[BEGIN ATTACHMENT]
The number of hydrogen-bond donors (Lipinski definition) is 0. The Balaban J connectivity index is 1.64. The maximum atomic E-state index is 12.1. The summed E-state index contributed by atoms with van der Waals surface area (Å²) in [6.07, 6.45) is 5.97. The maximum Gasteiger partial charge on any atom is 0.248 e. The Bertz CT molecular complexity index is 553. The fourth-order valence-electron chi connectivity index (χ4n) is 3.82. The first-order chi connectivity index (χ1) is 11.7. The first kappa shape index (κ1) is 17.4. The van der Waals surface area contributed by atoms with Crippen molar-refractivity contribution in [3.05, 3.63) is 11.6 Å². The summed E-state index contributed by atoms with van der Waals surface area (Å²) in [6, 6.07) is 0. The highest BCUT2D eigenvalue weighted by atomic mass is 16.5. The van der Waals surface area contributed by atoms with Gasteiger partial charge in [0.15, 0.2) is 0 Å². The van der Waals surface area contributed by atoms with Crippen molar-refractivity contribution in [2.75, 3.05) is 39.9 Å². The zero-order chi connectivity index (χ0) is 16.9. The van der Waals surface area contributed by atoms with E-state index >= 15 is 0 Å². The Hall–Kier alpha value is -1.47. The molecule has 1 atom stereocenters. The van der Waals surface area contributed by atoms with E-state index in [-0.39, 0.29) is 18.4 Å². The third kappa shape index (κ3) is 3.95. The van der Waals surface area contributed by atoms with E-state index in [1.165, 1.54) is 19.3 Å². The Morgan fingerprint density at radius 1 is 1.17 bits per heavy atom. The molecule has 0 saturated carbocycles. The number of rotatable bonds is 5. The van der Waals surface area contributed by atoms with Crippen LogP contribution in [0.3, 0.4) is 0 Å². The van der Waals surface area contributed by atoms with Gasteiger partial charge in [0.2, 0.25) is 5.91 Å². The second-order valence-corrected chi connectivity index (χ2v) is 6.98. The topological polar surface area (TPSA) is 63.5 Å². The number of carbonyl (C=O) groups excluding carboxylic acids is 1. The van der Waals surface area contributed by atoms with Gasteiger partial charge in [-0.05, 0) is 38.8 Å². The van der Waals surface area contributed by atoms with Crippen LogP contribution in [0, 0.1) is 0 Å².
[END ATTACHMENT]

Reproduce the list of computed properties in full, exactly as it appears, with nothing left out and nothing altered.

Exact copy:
The number of hydrogen-bond donors (Lipinski definition) is 0. The Balaban J connectivity index is 1.64. The maximum atomic E-state index is 12.1. The summed E-state index contributed by atoms with van der Waals surface area (Å²) in [6.07, 6.45) is 5.97. The maximum Gasteiger partial charge on any atom is 0.248 e. The Bertz CT molecular complexity index is 553. The fourth-order valence-electron chi connectivity index (χ4n) is 3.82. The first-order chi connectivity index (χ1) is 11.7. The first kappa shape index (κ1) is 17.4. The van der Waals surface area contributed by atoms with Crippen molar-refractivity contribution in [3.05, 3.63) is 11.6 Å². The summed E-state index contributed by atoms with van der Waals surface area (Å²) in [6, 6.07) is 0. The highest BCUT2D eigenvalue weighted by atomic mass is 16.5. The van der Waals surface area contributed by atoms with Gasteiger partial charge in [0.15, 0.2) is 0 Å². The van der Waals surface area contributed by atoms with Crippen molar-refractivity contribution in [2.75, 3.05) is 39.9 Å². The zero-order chi connectivity index (χ0) is 16.9. The van der Waals surface area contributed by atoms with E-state index >= 15 is 0 Å². The Hall–Kier alpha value is -1.47. The molecule has 1 atom stereocenters. The van der Waals surface area contributed by atoms with E-state index in [-0.39, 0.29) is 18.4 Å². The third kappa shape index (κ3) is 3.95. The van der Waals surface area contributed by atoms with E-state index in [1.165, 1.54) is 19.3 Å². The Morgan fingerprint density at radius 1 is 1.17 bits per heavy atom. The molecule has 0 saturated carbocycles. The number of rotatable bonds is 5. The van der Waals surface area contributed by atoms with Crippen LogP contribution in [0.3, 0.4) is 0 Å². The van der Waals surface area contributed by atoms with Gasteiger partial charge in [0.2, 0.25) is 5.91 Å². The second-order valence-corrected chi connectivity index (χ2v) is 6.98. The topological polar surface area (TPSA) is 63.5 Å². The number of carbonyl (C=O) groups excluding carboxylic acids is 1. The van der Waals surface area contributed by atoms with Gasteiger partial charge in [-0.05, 0) is 38.8 Å². The van der Waals surface area contributed by atoms with Crippen LogP contribution in [0, 0.1) is 0 Å².